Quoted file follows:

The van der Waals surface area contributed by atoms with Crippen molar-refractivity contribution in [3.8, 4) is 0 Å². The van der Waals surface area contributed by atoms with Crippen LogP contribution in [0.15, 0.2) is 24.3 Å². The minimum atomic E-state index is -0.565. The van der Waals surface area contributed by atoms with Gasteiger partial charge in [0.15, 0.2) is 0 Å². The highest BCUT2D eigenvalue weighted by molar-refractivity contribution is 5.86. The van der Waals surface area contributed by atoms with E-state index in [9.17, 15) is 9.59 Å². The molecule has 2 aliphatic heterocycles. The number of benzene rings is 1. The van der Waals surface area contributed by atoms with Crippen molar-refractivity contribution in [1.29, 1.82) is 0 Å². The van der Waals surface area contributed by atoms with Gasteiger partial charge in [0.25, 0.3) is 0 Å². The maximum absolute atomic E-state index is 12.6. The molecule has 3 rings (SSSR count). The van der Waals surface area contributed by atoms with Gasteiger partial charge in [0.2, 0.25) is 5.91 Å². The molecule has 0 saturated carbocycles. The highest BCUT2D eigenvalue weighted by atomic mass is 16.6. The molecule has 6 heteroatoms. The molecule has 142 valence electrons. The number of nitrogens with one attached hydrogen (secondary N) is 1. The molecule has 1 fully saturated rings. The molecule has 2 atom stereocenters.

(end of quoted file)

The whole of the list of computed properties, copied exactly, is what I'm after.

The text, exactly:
The van der Waals surface area contributed by atoms with Crippen molar-refractivity contribution in [3.8, 4) is 0 Å². The van der Waals surface area contributed by atoms with Crippen LogP contribution in [0.15, 0.2) is 24.3 Å². The minimum atomic E-state index is -0.565. The van der Waals surface area contributed by atoms with Gasteiger partial charge in [0.15, 0.2) is 0 Å². The highest BCUT2D eigenvalue weighted by molar-refractivity contribution is 5.86. The van der Waals surface area contributed by atoms with E-state index in [9.17, 15) is 9.59 Å². The molecule has 2 aliphatic heterocycles. The number of benzene rings is 1. The van der Waals surface area contributed by atoms with Crippen molar-refractivity contribution in [1.29, 1.82) is 0 Å². The van der Waals surface area contributed by atoms with Gasteiger partial charge in [0.25, 0.3) is 0 Å². The maximum absolute atomic E-state index is 12.6. The molecule has 3 rings (SSSR count). The van der Waals surface area contributed by atoms with Gasteiger partial charge in [0.2, 0.25) is 5.91 Å². The molecule has 0 saturated carbocycles. The highest BCUT2D eigenvalue weighted by atomic mass is 16.6. The molecule has 6 heteroatoms. The molecule has 142 valence electrons. The number of nitrogens with one attached hydrogen (secondary N) is 1. The molecule has 1 fully saturated rings. The molecule has 2 atom stereocenters.